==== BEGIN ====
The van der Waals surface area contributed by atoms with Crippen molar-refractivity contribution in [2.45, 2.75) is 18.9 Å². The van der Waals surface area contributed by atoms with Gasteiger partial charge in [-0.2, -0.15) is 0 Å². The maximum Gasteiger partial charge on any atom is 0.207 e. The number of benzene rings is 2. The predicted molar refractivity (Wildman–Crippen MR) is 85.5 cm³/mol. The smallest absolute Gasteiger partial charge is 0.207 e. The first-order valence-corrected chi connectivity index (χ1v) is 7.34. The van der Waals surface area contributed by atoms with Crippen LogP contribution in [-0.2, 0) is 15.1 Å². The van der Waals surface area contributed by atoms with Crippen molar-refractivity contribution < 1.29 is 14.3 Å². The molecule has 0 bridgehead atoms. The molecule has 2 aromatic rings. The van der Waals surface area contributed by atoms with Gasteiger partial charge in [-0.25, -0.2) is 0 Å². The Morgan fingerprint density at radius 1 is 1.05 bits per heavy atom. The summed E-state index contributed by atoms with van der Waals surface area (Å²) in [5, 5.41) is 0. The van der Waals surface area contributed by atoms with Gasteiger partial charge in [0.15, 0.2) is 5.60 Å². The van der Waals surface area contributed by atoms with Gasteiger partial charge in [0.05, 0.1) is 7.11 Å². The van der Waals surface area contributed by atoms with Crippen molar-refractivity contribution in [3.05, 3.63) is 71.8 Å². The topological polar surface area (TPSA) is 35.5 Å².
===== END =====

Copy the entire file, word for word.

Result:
The van der Waals surface area contributed by atoms with Crippen molar-refractivity contribution in [2.45, 2.75) is 18.9 Å². The van der Waals surface area contributed by atoms with Gasteiger partial charge in [-0.2, -0.15) is 0 Å². The maximum Gasteiger partial charge on any atom is 0.207 e. The number of benzene rings is 2. The predicted molar refractivity (Wildman–Crippen MR) is 85.5 cm³/mol. The smallest absolute Gasteiger partial charge is 0.207 e. The first-order valence-corrected chi connectivity index (χ1v) is 7.34. The van der Waals surface area contributed by atoms with Crippen LogP contribution in [-0.2, 0) is 15.1 Å². The van der Waals surface area contributed by atoms with Crippen molar-refractivity contribution < 1.29 is 14.3 Å². The molecule has 0 bridgehead atoms. The molecule has 2 aromatic rings. The van der Waals surface area contributed by atoms with Gasteiger partial charge in [-0.25, -0.2) is 0 Å². The Morgan fingerprint density at radius 1 is 1.05 bits per heavy atom. The summed E-state index contributed by atoms with van der Waals surface area (Å²) in [5, 5.41) is 0. The van der Waals surface area contributed by atoms with Gasteiger partial charge in [0.15, 0.2) is 5.60 Å². The van der Waals surface area contributed by atoms with Gasteiger partial charge in [0.05, 0.1) is 7.11 Å². The van der Waals surface area contributed by atoms with Crippen molar-refractivity contribution in [3.05, 3.63) is 71.8 Å². The topological polar surface area (TPSA) is 35.5 Å².